Some of the best public high schools in America are on the Eastside

That's what Newsweek magazine determined in this year' ranking of the nation's top 1,500 public high schools. An official with LAUSD praised Eagle Rock High for making the list at No. 383. But the 30 Los Angeles schools that were cited also included several other area campuses, some of which have been better known for their academic weaknesses than strengths.

The other schools on the list include Marshall, No. 852, Wilson, No. 1213, and Garfield, No. 1372.

The top ranked Eastside school was the High School for the Arts in El Sereno, which came in at No. 310. Two magnet schools also made the list, Bravo Medical in Boyle Heights, No, 465, and Downtown Business Magnet, near Angeleno Heights, at 469.

How are the rankings determined? The magazine explains: "The number of Advanced Placement, Intl. Baccalaureate and/or Cambridge tests taken by all students at a school in 2008 divided by the number of graduating seniors."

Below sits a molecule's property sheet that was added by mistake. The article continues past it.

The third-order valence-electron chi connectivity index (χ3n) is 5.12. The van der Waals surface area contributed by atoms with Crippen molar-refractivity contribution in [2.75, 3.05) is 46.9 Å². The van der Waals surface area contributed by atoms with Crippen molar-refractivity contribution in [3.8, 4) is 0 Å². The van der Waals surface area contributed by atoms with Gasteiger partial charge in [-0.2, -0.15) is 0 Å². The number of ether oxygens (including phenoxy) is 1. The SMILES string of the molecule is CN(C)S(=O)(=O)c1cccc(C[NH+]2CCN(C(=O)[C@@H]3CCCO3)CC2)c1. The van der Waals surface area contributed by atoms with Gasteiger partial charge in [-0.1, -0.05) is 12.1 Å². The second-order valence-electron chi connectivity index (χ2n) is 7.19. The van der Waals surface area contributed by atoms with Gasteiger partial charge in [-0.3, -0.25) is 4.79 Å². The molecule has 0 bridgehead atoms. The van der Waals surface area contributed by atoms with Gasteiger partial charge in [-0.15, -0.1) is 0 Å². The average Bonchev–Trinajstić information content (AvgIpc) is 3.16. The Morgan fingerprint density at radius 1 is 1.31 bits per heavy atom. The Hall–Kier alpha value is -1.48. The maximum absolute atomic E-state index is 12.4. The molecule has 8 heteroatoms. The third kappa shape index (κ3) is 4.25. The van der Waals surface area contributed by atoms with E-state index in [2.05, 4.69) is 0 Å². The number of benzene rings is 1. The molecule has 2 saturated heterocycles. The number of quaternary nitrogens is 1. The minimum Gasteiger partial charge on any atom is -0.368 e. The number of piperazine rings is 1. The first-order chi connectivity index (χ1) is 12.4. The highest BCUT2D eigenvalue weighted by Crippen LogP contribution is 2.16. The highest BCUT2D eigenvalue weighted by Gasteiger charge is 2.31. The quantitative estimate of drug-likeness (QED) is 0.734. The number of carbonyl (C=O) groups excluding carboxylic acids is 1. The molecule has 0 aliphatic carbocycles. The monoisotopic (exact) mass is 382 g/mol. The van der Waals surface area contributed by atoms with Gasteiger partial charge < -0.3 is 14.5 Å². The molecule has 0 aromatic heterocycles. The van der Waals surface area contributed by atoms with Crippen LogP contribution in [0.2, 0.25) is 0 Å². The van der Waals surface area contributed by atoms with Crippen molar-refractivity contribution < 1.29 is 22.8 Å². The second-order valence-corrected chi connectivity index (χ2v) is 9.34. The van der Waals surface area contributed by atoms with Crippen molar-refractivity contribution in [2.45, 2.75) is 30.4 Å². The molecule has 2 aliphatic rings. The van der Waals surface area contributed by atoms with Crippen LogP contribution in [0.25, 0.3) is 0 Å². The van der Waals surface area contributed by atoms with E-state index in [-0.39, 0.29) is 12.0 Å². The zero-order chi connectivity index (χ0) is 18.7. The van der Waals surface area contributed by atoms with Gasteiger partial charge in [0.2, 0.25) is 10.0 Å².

Photo from John Marshall Senior High School website

Tuesday, June 16, 2009

The Echo Park stroller set rolls into trouble *

They seem to be every where these days, jammed between incredibly tiny cafe tables, maneuvering around the dog poop in Elysian Park and riding up and down the sidewalks of Echo Park Avenue. The baby strollers carrying the offspring of Echo Park's new middle class mommies and daddies have made their presence known. The Echo Park stroller set has even been spotted in a place that many middle class and working class parents have long avoided: the neighborhood public school. But a recent leadership change at Elysian Heights Elementary School and a dose of school district bureaucracy and seeming indifference have some parents thinking twice about sending their kids to school down the block.